Growing up in green areas may prevent mental health distress in later life, suggests study
Emerging evidence is suggesting that the prevalence of mental health disorders, like anxiety and depression, are escalating in the United States. This worrying trend has been contributed to by numerous complex reasons, such as always being online through phones, emails, and social media and environmental factors like pollution.
Researchers across the globe are in a quest to study these different factors to come up with strategies for preventing such mental health disorders from becoming society-wide problems. Recently, a novel study carried out by Kristine Engemann, a postdoctoral researcher, and the team from Aarhus University in Denmark identified an association between an improved mental health in adulthood and growing up in naturally green environments.
Greener spaces may nourish our minds
For their research, the scientists used satellite data for 28 years, from 1985 – 2013, to ascertain green localities in the vicinity of childhood homes of more than 900,000 Danes. This data was then linked with the population’s risk of developing one out of 16 mental health disorders throughout adulthood. The results of the study were published in the journal Proceedings of the National Academy of Sciences of the United States of America (PNAS) in March 2019.
The researchers discovered that in comparison to people who did not live in green surroundings, people who did grow up in green areas had a 55 percent reduced risk of developing mental disorders later in life. Even after the team controlled for potentially modifying factors like a person’s family history of mental illnesses, migration from rural to urban areas, and socioeconomic status, the results remained intact.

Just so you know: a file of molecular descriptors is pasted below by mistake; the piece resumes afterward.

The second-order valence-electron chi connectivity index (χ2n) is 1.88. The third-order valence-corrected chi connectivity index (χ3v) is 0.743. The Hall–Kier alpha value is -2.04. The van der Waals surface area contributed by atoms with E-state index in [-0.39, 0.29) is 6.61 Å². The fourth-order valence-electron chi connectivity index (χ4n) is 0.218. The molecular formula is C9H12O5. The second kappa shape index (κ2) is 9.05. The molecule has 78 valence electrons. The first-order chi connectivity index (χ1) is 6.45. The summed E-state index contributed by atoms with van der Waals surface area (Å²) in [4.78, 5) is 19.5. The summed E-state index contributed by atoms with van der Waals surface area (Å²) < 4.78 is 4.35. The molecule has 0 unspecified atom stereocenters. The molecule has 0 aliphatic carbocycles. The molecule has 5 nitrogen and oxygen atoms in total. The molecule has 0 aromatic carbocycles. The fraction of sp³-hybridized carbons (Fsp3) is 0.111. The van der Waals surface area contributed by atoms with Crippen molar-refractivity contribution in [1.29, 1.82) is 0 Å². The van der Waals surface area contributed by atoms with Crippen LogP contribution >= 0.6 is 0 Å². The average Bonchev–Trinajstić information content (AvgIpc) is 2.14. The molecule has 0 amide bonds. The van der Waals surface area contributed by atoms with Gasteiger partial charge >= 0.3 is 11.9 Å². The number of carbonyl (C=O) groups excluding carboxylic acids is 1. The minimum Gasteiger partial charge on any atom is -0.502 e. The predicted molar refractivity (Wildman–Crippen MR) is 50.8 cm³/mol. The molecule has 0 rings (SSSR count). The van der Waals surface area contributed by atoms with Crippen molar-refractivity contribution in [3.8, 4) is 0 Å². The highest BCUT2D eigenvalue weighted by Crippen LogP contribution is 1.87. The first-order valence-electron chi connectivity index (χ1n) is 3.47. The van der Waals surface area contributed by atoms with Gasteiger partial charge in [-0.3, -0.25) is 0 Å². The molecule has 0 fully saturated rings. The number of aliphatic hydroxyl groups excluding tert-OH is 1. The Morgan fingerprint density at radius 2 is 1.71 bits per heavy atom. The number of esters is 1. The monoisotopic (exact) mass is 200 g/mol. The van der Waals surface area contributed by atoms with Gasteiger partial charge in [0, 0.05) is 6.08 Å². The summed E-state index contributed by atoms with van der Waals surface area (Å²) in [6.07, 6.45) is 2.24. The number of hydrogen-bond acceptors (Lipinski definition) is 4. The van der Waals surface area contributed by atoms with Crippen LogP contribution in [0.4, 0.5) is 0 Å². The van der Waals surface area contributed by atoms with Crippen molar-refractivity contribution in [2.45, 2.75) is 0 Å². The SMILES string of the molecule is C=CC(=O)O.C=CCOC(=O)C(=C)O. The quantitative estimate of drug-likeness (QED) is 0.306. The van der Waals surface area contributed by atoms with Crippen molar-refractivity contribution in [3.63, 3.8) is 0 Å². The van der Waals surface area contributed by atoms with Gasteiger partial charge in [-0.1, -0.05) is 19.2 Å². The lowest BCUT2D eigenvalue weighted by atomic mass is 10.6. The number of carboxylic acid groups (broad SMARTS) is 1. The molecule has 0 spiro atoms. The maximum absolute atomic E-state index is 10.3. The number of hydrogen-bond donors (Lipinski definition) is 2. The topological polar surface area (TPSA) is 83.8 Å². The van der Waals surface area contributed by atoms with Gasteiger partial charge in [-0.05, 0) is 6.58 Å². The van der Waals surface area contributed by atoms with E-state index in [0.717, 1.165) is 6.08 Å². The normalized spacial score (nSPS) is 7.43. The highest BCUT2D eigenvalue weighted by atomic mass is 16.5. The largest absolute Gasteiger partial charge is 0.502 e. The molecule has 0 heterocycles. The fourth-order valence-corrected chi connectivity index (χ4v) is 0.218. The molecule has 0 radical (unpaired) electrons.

Engemann shared that the data was unique. Her team had used an extensive amount of data from Danish registers of residential location and diagnoses of diseases and compared it with satellite images that revealed the range of green area surrounding each individual while growing up. The study also revealed that the longer someone spent in the nature from infancy till the age of 10 years, the more likely they were to have a sound mental health in later life.
City authorities should safeguard green spaces
The researchers emphasized that their findings suggested that city officials should work towards preserving existing green areas and developing more such areas. It was also noted that the earlier research had already established a link between deteriorating mental health and air and noise pollution in urban areas. The current findings suggested that nature was essential to maintain psychological well-being.
More and more people are migrating from rural to urban setups in pursuit of better life opportunities, therefore, there is a need for the cities to align with the psychological needs of these people. The latest data released from the United Nations department of Economic and Social Affairs stated that nearly 55 percent of the global population lives in urban or built-up areas and this number is bound to increase to 68 percent by 2050. Study co-author Prof. Jens-Christian Svenning suggested that the urban planning should consider improved access to ample green areas to ensure the mental well-being of people dwelling in such areas.
Seeking help for depression
The present study highlights the importance of green areas on one’s mental well-being. However, it is not possible for everyone to stay in close proximity of such areas because of school and work commitments. It is, however, important and possible to keep a track of one’s mental well-being and if something is not right, one must reach out for professional help from credible depression treatment centers immediately.
If you or a loved one is battling a mental health problem like depression and is looking for credible depression disorders centers in Texas, then get in touch with the Texas Depression Treatment Help. Our medical experts can offer you the requisite assistance and support and help you effectively overcome your mental disorder. Call our 24/7 depression treatment helpline 866-827-0282 or chat online with our representatives for more information about our evidence-backed treatment programs for depression and other mental disorders.